In my office, I regularly field questions about “false teeth” and what to expect with them. Of course most people are referring to complete dentures and partial dentures when asking about “false teeth.”
A complete denture is an appliance that replaces either all your upper teeth or all your lower teeth. A partial denture is, as the name implies, replaces a few of the upper or lower teeth, and uses your remaining teeth to “anchor” the denture securely.
For all my denture patients, I always use the analogy of a dance partner when explaining what to expect from their denture. Your natural teeth can be thought of as a dance partner you have grown up with and practiced together with your whole life. You and your teeth move in rhythm when chewing without thought and rarely out of step with each other.
A new partial denture is like a new dance partner that has had some formal training and can usually follow your chewing rhythm with little or no growing pains because it uses your remaining teeth as a guide. A new complete denture is like a complete novice dance partner. For some it takes little time to get use to it and for others it can be a struggle for the rest of their lives.
For these reasons, if at all possible, I always attempt to design a partial denture rather than a complete denture.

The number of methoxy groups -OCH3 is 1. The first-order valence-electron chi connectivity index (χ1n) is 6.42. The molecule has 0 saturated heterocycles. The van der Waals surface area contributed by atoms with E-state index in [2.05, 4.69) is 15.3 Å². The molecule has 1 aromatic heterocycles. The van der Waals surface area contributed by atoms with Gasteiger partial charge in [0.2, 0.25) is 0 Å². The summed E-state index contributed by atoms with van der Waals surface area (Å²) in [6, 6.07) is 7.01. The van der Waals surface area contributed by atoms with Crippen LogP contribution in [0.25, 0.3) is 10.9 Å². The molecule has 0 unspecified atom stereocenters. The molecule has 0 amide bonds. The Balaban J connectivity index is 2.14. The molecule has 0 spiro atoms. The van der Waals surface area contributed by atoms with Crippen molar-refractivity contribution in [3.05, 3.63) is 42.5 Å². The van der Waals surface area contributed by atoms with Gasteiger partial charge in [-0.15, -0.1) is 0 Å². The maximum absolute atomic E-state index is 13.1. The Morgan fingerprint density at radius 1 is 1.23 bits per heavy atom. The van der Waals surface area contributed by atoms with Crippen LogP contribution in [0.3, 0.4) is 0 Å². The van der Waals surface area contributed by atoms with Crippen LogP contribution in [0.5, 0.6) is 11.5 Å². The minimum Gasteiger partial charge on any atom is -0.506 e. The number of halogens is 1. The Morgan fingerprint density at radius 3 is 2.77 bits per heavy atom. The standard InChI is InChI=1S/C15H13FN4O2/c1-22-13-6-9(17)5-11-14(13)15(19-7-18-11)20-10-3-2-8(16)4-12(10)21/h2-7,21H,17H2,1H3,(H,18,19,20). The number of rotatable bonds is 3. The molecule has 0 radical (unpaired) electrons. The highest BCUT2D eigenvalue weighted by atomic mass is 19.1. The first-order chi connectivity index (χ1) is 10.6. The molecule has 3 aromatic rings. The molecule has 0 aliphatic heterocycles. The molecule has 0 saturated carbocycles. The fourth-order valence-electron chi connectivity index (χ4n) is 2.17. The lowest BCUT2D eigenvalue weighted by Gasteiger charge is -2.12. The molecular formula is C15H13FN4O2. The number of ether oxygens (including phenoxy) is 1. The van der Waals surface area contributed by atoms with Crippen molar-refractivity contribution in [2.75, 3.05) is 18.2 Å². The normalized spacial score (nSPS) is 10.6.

For all denture patients I always recommend soft foods like pasta, eggs, and mashed potatoes for at least the first week. As is the case for most things in life, moving to more solid foods is a question of tolerance by each patient. Your gums will need to get used to rubbing against the hard material dentures are made of when chewing. Usually within 2-3 weeks most patients are well on their way to a regular diet. Of course with complete dentures every patient needs to “learn” a new way to chew harder foods like steaks and veggies, but necessity always breeds success in this regard.
Of course with modern dental advancements, there are treatment options available to patients today that can eliminate the need for dentures. The most talked about of course is the dental implant, and we will be discussing that in the future.
For any more questions about false teeth, please visit us at www.thesugarlanddentist.com. Please feel free to us the Live Chat function or give us a call at 281-240-5559.
Dental Topics: Prevention Through Education
The field of dentistry has benefitted greatly from the advancements in materials and technologies to help promote good oral health. Yet as a dentist myself, I've seen that my profession has embraced these new technologies at the risk of spending less time promoting "prevention through education." The truth is the healthiest mouths are not the mouths of the wealthiest people, but rather the mouths of educated people. This blog is my effort to educate the public and promote good oral health.